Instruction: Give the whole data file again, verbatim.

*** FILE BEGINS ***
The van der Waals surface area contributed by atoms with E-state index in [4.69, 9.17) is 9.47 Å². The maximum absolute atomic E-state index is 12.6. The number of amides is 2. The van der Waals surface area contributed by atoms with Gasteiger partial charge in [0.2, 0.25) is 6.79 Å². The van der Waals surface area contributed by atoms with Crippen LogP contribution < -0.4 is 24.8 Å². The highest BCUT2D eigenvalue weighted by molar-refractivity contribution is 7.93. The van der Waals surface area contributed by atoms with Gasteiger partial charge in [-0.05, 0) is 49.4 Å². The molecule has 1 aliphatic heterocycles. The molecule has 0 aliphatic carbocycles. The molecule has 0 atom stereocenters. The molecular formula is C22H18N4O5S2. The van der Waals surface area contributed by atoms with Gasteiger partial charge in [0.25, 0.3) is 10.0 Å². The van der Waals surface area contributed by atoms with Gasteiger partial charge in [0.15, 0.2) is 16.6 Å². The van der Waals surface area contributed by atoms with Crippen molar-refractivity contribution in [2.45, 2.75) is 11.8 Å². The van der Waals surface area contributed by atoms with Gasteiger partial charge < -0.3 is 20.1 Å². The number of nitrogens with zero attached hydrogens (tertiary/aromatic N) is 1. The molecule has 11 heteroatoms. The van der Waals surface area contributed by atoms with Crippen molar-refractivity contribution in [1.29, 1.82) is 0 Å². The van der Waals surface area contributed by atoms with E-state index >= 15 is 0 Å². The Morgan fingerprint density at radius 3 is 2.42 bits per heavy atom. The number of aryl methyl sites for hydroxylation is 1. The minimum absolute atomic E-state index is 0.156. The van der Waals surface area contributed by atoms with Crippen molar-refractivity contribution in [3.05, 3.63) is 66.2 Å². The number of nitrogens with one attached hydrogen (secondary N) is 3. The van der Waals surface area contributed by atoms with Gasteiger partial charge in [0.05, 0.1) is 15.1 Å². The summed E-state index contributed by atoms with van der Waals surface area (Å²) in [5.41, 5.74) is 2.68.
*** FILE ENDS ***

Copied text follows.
The van der Waals surface area contributed by atoms with E-state index in [4.69, 9.17) is 9.47 Å². The maximum absolute atomic E-state index is 12.6. The number of amides is 2. The van der Waals surface area contributed by atoms with Gasteiger partial charge in [0.2, 0.25) is 6.79 Å². The van der Waals surface area contributed by atoms with Crippen LogP contribution < -0.4 is 24.8 Å². The highest BCUT2D eigenvalue weighted by molar-refractivity contribution is 7.93. The van der Waals surface area contributed by atoms with Gasteiger partial charge in [-0.05, 0) is 49.4 Å². The molecule has 1 aliphatic heterocycles. The molecule has 0 aliphatic carbocycles. The molecule has 0 atom stereocenters. The molecular formula is C22H18N4O5S2. The van der Waals surface area contributed by atoms with Gasteiger partial charge in [0.25, 0.3) is 10.0 Å². The van der Waals surface area contributed by atoms with Gasteiger partial charge in [0.15, 0.2) is 16.6 Å². The van der Waals surface area contributed by atoms with Crippen molar-refractivity contribution in [2.45, 2.75) is 11.8 Å². The van der Waals surface area contributed by atoms with Gasteiger partial charge < -0.3 is 20.1 Å². The number of nitrogens with zero attached hydrogens (tertiary/aromatic N) is 1. The molecule has 11 heteroatoms. The van der Waals surface area contributed by atoms with Crippen molar-refractivity contribution in [1.29, 1.82) is 0 Å². The van der Waals surface area contributed by atoms with E-state index >= 15 is 0 Å². The Morgan fingerprint density at radius 3 is 2.42 bits per heavy atom. The number of aryl methyl sites for hydroxylation is 1. The minimum absolute atomic E-state index is 0.156. The van der Waals surface area contributed by atoms with Crippen molar-refractivity contribution in [3.05, 3.63) is 66.2 Å². The number of nitrogens with one attached hydrogen (secondary N) is 3. The van der Waals surface area contributed by atoms with Gasteiger partial charge in [0.05, 0.1) is 15.1 Å². The summed E-state index contributed by atoms with van der Waals surface area (Å²) in [5.41, 5.74) is 2.68.